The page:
School Reform and Patriotism

Diane Ravitch and Deborah Meiers co-star on one of the most popular education blogs, Bridging Differences, which seeks to find consensus (in an epistolary format) on education reform issues. It’s unclear at this point if the two eminent education historians produce any sort of counterpoint – if there is a bridge between them it’s a mighty short bridge indeed – but Ravitch more stridently makes the case for teacher unions, against the unreliability of student and teacher performance data, and in general spews bile against charter school “edu-entrepreneurs” whom are in it, she says, just for the money.

Meiers takes a more moderate, thoughtful approach than her rock star-pen pal and asks good questions about how to reconcile the urgency of instant rescue for kids trapped in failing schools with the long-term needs of poor communities.

From Meiers’ last post:
Progressive educators—in my definition of the term—are often accused of favoring very "unstructured" school environments. I've always said that it's quite the opposite. In traditional schools, the only structure is "keep your eye on the teacher and do as she says." In a progressive classroom, one needs much more explicit structures in order to insure that learning is not sacrificed to freedom, that the available choices are healthy ones, and that the rights of both the larger community and the individual are kept in balance.

That’s it right there: “the rights of both the larger community and the individual.” Somehow ed reformers are under indictment for violating the necessarily slow and incremental progress of chronically failing schools. If we respected the rights of the larger community, if we, in Meiers’ words, valued “the connections between democracy and schooling which so absorbed our founding fathers,” then we’d fight insurgent charter schools that merely “cream off” kids with aspiring parents and leave the rest to rot. If we respected the rights of the larger community, then all advocates for reshaping our public education system – Barack and Michelle Obama included – would send their own kids to neighborhood public schools. (The Obamas’ school choice for their children is a frequent target on “Bridging Differences.”) If we respected the rights of the larger community, then in New Jersey we’d let the Abbott money flow, regardless of impact, because it’s undemocratic to privilege the rights of the individual student over the rights of the whole city.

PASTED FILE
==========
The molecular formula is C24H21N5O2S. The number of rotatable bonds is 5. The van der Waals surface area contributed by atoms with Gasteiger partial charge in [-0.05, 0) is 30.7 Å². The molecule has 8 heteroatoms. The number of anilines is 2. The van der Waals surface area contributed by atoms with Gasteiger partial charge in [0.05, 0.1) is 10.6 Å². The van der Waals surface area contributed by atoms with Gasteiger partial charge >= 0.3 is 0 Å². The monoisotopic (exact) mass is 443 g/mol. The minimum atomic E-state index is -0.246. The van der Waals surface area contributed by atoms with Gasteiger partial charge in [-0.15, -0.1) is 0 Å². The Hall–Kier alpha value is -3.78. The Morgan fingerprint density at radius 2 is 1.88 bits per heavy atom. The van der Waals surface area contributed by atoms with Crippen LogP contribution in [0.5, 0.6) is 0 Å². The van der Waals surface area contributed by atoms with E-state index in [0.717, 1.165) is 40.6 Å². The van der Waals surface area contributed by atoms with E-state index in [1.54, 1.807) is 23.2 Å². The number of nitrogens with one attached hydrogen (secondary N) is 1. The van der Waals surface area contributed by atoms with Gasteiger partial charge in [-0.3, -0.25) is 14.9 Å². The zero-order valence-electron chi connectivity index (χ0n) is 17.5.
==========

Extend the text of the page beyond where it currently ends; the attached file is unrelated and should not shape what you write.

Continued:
This is how the anti-reform movement gets to “we can’t cure educational inequity until we cure poverty.” Unless the kids in Camden en masse enter great schools then we’ve violated the rights of the community. Change must be global and simultaneous. It’s not only not enough to offer some of Camden’s students, say, a chance to go to a better charter school, it’s worse than offering that choice at all unless every single kid gets to go.

(How is this different than denigrating Rosa Parks for taking a seat at the front of the bus because public transportation was racially segregated in 1955 and the larger community was still stuck in the back?)

Not to be too harsh, but isn’t this sort of adherence to abstract consistency in the name of patriotism sort of self-indulgent? Tell the kids at TEAM Academy in Newark that they’re lucky to go to a public charter school where everyone graduates and goes to four-year colleges. Tell them it stinks that their neighbors, the kids in the larger community, are still stuck in lousy schools. But would you tell those kids that the founders, faculty, and families of TEAM are un-American because they support a superior education system thriving in the midst of widespread failure and their children should join the larger community until traditional public schools catch up?

What’s missing in the Ravitch/Meiers philosophical construct,of course, is any sense of urgency. Offering some children a way out right now is asystemic and individualized; it undermines the fairness doctrine. Their “all or nothing” approach makes for some elegant and self-righteous letters, but it sure wouldn’t have gotten Rosa Parks to the front of the bus.